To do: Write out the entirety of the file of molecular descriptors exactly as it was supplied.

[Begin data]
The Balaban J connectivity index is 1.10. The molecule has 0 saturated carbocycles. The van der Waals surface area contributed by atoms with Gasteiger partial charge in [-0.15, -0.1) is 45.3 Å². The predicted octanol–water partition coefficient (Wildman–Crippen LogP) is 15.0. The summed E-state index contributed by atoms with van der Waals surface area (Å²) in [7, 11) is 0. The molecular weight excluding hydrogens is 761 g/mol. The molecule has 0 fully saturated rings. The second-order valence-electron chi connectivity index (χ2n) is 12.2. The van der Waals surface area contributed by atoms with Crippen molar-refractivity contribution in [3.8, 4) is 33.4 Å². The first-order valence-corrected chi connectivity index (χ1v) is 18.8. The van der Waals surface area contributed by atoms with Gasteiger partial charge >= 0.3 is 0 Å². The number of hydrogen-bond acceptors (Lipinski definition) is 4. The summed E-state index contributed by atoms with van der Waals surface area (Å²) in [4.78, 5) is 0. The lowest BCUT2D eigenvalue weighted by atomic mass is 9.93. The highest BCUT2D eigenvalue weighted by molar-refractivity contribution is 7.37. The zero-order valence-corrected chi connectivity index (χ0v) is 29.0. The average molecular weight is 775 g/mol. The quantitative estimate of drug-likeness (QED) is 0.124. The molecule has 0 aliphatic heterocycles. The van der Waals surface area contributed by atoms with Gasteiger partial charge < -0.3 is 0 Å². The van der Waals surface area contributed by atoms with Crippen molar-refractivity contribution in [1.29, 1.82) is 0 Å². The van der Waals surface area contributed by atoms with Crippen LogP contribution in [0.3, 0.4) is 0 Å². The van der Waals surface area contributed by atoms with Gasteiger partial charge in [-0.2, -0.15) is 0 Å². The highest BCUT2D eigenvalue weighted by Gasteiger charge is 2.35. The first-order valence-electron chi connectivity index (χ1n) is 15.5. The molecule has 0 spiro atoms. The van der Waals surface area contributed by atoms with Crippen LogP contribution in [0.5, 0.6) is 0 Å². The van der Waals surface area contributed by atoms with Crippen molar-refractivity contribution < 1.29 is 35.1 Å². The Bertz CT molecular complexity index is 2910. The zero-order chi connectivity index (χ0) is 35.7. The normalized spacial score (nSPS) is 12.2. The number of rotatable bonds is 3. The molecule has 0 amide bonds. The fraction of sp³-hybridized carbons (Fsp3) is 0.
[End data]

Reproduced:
The Balaban J connectivity index is 1.10. The molecule has 0 saturated carbocycles. The van der Waals surface area contributed by atoms with Gasteiger partial charge in [-0.15, -0.1) is 45.3 Å². The predicted octanol–water partition coefficient (Wildman–Crippen LogP) is 15.0. The summed E-state index contributed by atoms with van der Waals surface area (Å²) in [7, 11) is 0. The molecular weight excluding hydrogens is 761 g/mol. The molecule has 0 fully saturated rings. The second-order valence-electron chi connectivity index (χ2n) is 12.2. The van der Waals surface area contributed by atoms with Crippen molar-refractivity contribution in [3.8, 4) is 33.4 Å². The first-order valence-corrected chi connectivity index (χ1v) is 18.8. The van der Waals surface area contributed by atoms with Gasteiger partial charge >= 0.3 is 0 Å². The number of hydrogen-bond acceptors (Lipinski definition) is 4. The summed E-state index contributed by atoms with van der Waals surface area (Å²) in [4.78, 5) is 0. The lowest BCUT2D eigenvalue weighted by atomic mass is 9.93. The highest BCUT2D eigenvalue weighted by molar-refractivity contribution is 7.37. The zero-order valence-corrected chi connectivity index (χ0v) is 29.0. The average molecular weight is 775 g/mol. The quantitative estimate of drug-likeness (QED) is 0.124. The molecule has 0 aliphatic heterocycles. The van der Waals surface area contributed by atoms with Gasteiger partial charge < -0.3 is 0 Å². The van der Waals surface area contributed by atoms with Crippen molar-refractivity contribution in [1.29, 1.82) is 0 Å². The van der Waals surface area contributed by atoms with Crippen LogP contribution in [0.3, 0.4) is 0 Å². The van der Waals surface area contributed by atoms with Gasteiger partial charge in [-0.2, -0.15) is 0 Å². The highest BCUT2D eigenvalue weighted by Gasteiger charge is 2.35. The first-order valence-electron chi connectivity index (χ1n) is 15.5. The molecule has 0 spiro atoms. The van der Waals surface area contributed by atoms with Crippen LogP contribution in [0.5, 0.6) is 0 Å². The van der Waals surface area contributed by atoms with Crippen molar-refractivity contribution < 1.29 is 35.1 Å². The Bertz CT molecular complexity index is 2910. The zero-order chi connectivity index (χ0) is 35.7. The normalized spacial score (nSPS) is 12.2. The number of rotatable bonds is 3. The molecule has 0 amide bonds. The fraction of sp³-hybridized carbons (Fsp3) is 0.